CLERP – Draft Legislation Released for Public Comment

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CLERP – Draft Legislation Released for Public Comment

NO. 035

Corporate Law Economic Reform Program – Draft Legislation Released for Public Comment

The Treasurer today released draft legislation in the areas of Fundraising, Accounting Standards, Director’s Duties and Takeovers to implement proposals for reform contained in the Government’s Corporate Law Economic Reform Program (CLERP) Policy Papers released in 1997. The legislation will also give effect to a number of recommendations of the Financial Systems Inquiry.

The Treasurer said that CLERP is designed to modernise Australia’s Corporations Law and give it an economic focus.

“Our aim is to introduce world best practice in business regulation as part of the Government’s broader goal of making Australia a leading financial centre in the region,” Mr Costello said.

“The draft legislation released today will give effect to this goal by implementing important and long overdue reforms to the Corporations Law. As a result of this legislation, business practices will be streamlined and red tape reduced, thereby delivering on the commitments made by the Government to the business sector. These reforms are aimed at helping Australian businesses to grow and create jobs,” he said.

The key features of the legislation include:

  • Removing impediments to the efficient raising of capital by reducing transaction costs and increasing levels of investment, not only in large listed corporations, but also in small and medium businesses which are vital to the well being of the economy;
  • Providing a greater commercial and international focus to the accounting standard setting process and ensuring that accounting standards are responsive to the needs of both business and investors;
  • Clarifying directors’ duties through the introduction of a business judgement rule and expanding shareholder’s rights to take action on behalf of companies; and
  • Improving takeovers regulation to promote a more competitive market for corporate control including the introduction of a follow-on rule and enhancing the role of the Takeovers Panel.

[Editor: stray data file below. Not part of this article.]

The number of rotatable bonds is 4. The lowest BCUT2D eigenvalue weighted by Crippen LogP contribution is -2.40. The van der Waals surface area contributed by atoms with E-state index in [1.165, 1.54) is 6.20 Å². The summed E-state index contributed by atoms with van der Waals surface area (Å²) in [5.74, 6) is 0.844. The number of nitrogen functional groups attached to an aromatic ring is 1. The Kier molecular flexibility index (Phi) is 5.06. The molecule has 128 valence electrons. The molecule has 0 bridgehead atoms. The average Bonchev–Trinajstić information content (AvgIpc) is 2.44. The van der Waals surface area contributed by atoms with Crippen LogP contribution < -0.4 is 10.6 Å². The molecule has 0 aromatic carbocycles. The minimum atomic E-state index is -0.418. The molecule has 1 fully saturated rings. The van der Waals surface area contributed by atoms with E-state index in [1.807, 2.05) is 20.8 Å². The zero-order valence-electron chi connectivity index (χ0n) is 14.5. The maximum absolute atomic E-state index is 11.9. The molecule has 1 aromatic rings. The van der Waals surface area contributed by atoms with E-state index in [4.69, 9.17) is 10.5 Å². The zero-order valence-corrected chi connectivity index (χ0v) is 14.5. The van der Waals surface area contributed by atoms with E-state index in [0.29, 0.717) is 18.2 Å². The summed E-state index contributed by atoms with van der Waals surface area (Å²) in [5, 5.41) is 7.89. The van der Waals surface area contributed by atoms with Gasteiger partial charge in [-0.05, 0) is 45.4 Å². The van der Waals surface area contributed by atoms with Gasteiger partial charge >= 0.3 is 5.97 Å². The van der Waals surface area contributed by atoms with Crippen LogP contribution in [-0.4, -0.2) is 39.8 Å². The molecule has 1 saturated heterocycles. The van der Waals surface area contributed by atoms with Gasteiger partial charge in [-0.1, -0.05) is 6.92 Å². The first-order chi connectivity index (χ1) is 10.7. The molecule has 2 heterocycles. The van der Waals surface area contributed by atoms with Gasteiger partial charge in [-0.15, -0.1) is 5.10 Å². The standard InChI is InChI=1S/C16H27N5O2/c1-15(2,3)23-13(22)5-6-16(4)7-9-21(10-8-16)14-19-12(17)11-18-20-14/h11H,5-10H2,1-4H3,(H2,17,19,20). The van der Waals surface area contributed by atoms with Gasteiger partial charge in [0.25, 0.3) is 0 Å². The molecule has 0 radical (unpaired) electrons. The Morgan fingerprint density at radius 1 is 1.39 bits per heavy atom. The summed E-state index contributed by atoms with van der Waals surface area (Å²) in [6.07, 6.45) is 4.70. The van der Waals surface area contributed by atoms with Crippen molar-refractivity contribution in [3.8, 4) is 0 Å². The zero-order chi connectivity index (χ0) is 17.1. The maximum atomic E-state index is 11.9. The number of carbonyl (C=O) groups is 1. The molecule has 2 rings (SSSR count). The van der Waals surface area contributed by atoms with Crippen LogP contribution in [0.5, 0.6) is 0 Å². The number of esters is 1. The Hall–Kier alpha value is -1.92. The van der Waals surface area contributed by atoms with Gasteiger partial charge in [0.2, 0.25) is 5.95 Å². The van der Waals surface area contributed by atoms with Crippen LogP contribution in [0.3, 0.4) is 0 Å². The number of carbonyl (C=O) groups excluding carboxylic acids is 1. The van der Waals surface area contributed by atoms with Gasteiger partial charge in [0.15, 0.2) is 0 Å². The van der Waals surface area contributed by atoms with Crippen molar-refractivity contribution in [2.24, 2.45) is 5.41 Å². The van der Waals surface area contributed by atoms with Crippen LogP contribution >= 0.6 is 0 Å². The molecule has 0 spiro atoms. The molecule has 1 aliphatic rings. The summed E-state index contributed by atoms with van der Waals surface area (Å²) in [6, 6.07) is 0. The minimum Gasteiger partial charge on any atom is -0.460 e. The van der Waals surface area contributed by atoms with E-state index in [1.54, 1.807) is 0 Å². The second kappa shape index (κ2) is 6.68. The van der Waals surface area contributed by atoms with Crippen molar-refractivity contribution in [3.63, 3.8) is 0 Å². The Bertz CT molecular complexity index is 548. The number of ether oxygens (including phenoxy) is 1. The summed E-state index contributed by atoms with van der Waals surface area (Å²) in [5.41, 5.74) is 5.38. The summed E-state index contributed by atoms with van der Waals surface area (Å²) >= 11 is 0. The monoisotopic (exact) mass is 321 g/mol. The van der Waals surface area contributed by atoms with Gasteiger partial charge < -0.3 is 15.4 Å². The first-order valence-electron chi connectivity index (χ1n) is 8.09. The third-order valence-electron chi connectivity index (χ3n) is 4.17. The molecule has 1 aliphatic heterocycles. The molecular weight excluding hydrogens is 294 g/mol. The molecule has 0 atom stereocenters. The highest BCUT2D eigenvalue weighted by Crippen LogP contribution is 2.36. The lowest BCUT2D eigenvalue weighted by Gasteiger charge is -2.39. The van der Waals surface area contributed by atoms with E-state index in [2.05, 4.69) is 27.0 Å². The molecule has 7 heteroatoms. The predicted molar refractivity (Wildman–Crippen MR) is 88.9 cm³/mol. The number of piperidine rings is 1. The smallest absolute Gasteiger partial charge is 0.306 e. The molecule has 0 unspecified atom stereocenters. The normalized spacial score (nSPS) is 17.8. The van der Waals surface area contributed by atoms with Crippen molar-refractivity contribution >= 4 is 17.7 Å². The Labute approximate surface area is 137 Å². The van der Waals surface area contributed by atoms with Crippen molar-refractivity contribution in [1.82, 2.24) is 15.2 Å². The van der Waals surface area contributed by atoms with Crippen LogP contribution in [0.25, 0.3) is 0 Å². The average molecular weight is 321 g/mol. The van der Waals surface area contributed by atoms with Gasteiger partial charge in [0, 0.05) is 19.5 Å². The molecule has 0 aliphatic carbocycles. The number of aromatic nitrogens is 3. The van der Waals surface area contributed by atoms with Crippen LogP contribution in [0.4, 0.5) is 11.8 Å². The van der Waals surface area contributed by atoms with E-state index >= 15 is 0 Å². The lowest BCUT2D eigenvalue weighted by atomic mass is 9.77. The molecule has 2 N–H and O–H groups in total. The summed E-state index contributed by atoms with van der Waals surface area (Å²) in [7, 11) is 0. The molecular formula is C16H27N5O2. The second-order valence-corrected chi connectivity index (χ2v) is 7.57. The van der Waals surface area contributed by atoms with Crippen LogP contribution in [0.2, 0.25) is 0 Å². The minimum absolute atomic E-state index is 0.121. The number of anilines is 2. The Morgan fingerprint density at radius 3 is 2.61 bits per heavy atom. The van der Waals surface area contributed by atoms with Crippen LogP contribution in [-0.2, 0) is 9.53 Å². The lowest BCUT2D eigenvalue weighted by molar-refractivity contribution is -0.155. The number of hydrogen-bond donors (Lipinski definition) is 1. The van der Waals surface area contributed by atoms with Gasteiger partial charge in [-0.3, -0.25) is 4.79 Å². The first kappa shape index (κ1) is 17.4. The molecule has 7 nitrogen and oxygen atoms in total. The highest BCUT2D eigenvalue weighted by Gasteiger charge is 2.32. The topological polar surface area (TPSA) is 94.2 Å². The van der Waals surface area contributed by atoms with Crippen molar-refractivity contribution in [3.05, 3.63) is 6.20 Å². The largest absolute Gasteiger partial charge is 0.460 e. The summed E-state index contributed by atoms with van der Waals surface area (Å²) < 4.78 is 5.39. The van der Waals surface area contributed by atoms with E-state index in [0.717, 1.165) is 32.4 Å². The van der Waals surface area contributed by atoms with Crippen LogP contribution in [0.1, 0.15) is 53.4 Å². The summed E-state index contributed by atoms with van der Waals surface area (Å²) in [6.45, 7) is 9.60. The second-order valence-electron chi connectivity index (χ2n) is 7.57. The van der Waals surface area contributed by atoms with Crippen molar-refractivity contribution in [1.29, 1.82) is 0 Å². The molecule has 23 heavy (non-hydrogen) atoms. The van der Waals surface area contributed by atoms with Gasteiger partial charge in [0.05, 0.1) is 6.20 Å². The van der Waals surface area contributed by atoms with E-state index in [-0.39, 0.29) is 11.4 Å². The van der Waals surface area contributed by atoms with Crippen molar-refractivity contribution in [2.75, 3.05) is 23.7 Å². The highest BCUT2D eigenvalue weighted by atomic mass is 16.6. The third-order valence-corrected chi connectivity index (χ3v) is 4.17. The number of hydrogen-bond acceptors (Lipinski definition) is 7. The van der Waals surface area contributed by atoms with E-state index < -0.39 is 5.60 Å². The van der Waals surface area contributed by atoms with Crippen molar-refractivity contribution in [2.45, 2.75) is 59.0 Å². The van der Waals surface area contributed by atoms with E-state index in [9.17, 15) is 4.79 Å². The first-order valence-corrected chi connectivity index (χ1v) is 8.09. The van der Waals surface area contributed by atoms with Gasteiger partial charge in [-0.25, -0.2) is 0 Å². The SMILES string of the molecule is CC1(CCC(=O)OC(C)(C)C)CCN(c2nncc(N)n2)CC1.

The draft legislation was developed after extensive consultations by the Treasurer and the Parliamentary Secretary to the Treasurer, Senator the Hon. Ian Campbell, who have consulted widely with business, industry bodies and consumer groups. In addition, the Government was assisted by the Business Regulation Advisory Group, consisting of representatives of peak business groups.

The Government proposes a further round of consultation with business and key interest groups throughout Australia upon release of the draft legislation.

Comments on the draft legislation are requested by 21 May 1998.

Copies of the draft legislative provisions are available from the AGPS and on the Treasury web site (


9 April 1998


Mr Jim Murphy

Department of the Treasury

02 6263 3960

0418 488 689

Ms Niki Savva

Treasurer’s Office

02 6277 7340

0418 868 710

Mr Simon Troeth

Office of the Parliamentary Secretary

02 6277 3955

0418 637 474


ATTACHMENT A: Summary of Draft Legislation

ATTACHMENT B: Business Regulation Advisory Group Membership



The draft legislation includes the following initiatives:

  1. Fundraising
  • Enabling capital raising of up to $2 million each year from up to 20 persons without issuing a prospectus or other disclosure document provided the offer is not made to the public at large;